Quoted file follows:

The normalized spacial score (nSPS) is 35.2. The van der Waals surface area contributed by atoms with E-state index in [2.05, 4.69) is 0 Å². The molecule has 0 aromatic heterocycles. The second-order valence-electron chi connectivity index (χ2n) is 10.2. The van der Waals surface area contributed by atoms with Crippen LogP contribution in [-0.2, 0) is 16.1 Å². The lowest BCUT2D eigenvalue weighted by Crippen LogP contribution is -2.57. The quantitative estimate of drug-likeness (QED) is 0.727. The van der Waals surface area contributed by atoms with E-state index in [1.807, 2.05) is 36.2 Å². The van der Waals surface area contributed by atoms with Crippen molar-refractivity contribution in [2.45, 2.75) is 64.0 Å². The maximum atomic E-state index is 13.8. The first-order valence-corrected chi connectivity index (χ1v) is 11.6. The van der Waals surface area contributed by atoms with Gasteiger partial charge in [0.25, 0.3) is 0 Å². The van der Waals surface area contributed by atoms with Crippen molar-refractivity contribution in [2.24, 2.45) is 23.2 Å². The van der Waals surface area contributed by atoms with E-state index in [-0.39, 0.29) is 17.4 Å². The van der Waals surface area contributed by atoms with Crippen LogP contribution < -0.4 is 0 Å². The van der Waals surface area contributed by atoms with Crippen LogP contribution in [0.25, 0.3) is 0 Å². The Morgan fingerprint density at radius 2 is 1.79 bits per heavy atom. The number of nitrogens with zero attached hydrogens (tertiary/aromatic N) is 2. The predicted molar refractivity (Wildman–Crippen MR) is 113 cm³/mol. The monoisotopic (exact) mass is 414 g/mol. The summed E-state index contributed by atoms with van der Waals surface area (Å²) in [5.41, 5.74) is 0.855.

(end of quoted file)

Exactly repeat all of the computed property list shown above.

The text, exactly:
The normalized spacial score (nSPS) is 35.2. The van der Waals surface area contributed by atoms with E-state index in [2.05, 4.69) is 0 Å². The molecule has 0 aromatic heterocycles. The second-order valence-electron chi connectivity index (χ2n) is 10.2. The van der Waals surface area contributed by atoms with Crippen LogP contribution in [-0.2, 0) is 16.1 Å². The lowest BCUT2D eigenvalue weighted by Crippen LogP contribution is -2.57. The quantitative estimate of drug-likeness (QED) is 0.727. The van der Waals surface area contributed by atoms with E-state index in [1.807, 2.05) is 36.2 Å². The van der Waals surface area contributed by atoms with Crippen molar-refractivity contribution in [2.45, 2.75) is 64.0 Å². The maximum atomic E-state index is 13.8. The first-order valence-corrected chi connectivity index (χ1v) is 11.6. The van der Waals surface area contributed by atoms with Gasteiger partial charge in [0.25, 0.3) is 0 Å². The van der Waals surface area contributed by atoms with Crippen molar-refractivity contribution in [2.24, 2.45) is 23.2 Å². The van der Waals surface area contributed by atoms with E-state index in [-0.39, 0.29) is 17.4 Å². The van der Waals surface area contributed by atoms with Crippen LogP contribution < -0.4 is 0 Å². The van der Waals surface area contributed by atoms with Crippen LogP contribution in [0.25, 0.3) is 0 Å². The Morgan fingerprint density at radius 2 is 1.79 bits per heavy atom. The number of nitrogens with zero attached hydrogens (tertiary/aromatic N) is 2. The predicted molar refractivity (Wildman–Crippen MR) is 113 cm³/mol. The monoisotopic (exact) mass is 414 g/mol. The summed E-state index contributed by atoms with van der Waals surface area (Å²) in [5.41, 5.74) is 0.855.